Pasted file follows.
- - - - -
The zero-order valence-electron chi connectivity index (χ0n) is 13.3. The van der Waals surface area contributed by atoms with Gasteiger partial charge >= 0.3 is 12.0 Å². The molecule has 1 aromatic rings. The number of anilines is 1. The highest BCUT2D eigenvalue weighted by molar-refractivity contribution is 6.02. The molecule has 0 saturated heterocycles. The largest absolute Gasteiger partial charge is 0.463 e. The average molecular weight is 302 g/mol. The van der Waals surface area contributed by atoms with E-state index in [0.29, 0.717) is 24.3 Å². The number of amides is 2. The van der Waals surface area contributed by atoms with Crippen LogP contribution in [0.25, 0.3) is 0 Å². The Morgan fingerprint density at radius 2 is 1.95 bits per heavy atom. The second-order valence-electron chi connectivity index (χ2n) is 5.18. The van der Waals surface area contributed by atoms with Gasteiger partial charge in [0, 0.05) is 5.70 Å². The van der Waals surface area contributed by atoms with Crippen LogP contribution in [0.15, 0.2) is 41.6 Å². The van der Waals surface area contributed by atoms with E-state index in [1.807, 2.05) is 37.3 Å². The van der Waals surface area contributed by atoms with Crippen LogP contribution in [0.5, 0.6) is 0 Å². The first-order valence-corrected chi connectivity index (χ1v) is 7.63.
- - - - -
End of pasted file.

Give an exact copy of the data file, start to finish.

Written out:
The zero-order valence-electron chi connectivity index (χ0n) is 13.3. The van der Waals surface area contributed by atoms with Gasteiger partial charge >= 0.3 is 12.0 Å². The molecule has 1 aromatic rings. The number of anilines is 1. The highest BCUT2D eigenvalue weighted by molar-refractivity contribution is 6.02. The molecule has 0 saturated heterocycles. The largest absolute Gasteiger partial charge is 0.463 e. The average molecular weight is 302 g/mol. The van der Waals surface area contributed by atoms with E-state index in [0.29, 0.717) is 24.3 Å². The number of amides is 2. The van der Waals surface area contributed by atoms with Crippen LogP contribution in [0.25, 0.3) is 0 Å². The Morgan fingerprint density at radius 2 is 1.95 bits per heavy atom. The second-order valence-electron chi connectivity index (χ2n) is 5.18. The van der Waals surface area contributed by atoms with Gasteiger partial charge in [0, 0.05) is 5.70 Å². The van der Waals surface area contributed by atoms with Crippen LogP contribution in [0.15, 0.2) is 41.6 Å². The van der Waals surface area contributed by atoms with E-state index in [1.807, 2.05) is 37.3 Å². The van der Waals surface area contributed by atoms with Crippen LogP contribution in [0.5, 0.6) is 0 Å². The first-order valence-corrected chi connectivity index (χ1v) is 7.63.